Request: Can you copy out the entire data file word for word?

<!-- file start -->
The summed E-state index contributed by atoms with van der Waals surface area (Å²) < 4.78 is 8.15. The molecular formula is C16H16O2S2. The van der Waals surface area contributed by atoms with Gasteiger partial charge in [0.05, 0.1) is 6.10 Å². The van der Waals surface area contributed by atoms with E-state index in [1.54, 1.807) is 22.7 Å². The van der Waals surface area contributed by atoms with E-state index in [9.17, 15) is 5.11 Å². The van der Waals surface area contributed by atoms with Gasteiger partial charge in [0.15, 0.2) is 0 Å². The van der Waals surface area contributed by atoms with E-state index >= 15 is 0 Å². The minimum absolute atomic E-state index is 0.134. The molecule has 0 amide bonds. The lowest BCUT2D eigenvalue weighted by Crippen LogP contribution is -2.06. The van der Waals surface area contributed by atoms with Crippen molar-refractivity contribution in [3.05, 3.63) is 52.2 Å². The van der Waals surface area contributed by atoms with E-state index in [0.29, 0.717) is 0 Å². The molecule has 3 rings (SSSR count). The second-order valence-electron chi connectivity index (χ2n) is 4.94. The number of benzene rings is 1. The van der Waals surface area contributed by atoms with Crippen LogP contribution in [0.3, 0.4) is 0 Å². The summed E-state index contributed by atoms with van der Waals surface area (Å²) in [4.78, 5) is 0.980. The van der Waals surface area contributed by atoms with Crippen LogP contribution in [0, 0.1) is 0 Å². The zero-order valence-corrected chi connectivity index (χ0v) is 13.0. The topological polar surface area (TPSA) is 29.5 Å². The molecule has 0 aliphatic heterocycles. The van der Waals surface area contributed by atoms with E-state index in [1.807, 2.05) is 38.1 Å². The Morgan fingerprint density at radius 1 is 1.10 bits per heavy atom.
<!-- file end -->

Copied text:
The summed E-state index contributed by atoms with van der Waals surface area (Å²) < 4.78 is 8.15. The molecular formula is C16H16O2S2. The van der Waals surface area contributed by atoms with Gasteiger partial charge in [0.05, 0.1) is 6.10 Å². The van der Waals surface area contributed by atoms with E-state index in [1.54, 1.807) is 22.7 Å². The van der Waals surface area contributed by atoms with E-state index in [9.17, 15) is 5.11 Å². The van der Waals surface area contributed by atoms with Gasteiger partial charge in [0.15, 0.2) is 0 Å². The van der Waals surface area contributed by atoms with E-state index >= 15 is 0 Å². The minimum absolute atomic E-state index is 0.134. The molecule has 0 amide bonds. The lowest BCUT2D eigenvalue weighted by Crippen LogP contribution is -2.06. The van der Waals surface area contributed by atoms with Crippen molar-refractivity contribution in [3.05, 3.63) is 52.2 Å². The van der Waals surface area contributed by atoms with E-state index in [0.29, 0.717) is 0 Å². The molecule has 3 rings (SSSR count). The second-order valence-electron chi connectivity index (χ2n) is 4.94. The number of benzene rings is 1. The van der Waals surface area contributed by atoms with Crippen LogP contribution in [0.3, 0.4) is 0 Å². The summed E-state index contributed by atoms with van der Waals surface area (Å²) in [4.78, 5) is 0.980. The van der Waals surface area contributed by atoms with Crippen LogP contribution in [0, 0.1) is 0 Å². The zero-order valence-corrected chi connectivity index (χ0v) is 13.0. The topological polar surface area (TPSA) is 29.5 Å². The molecule has 0 aliphatic heterocycles. The van der Waals surface area contributed by atoms with E-state index in [1.807, 2.05) is 38.1 Å². The Morgan fingerprint density at radius 1 is 1.10 bits per heavy atom.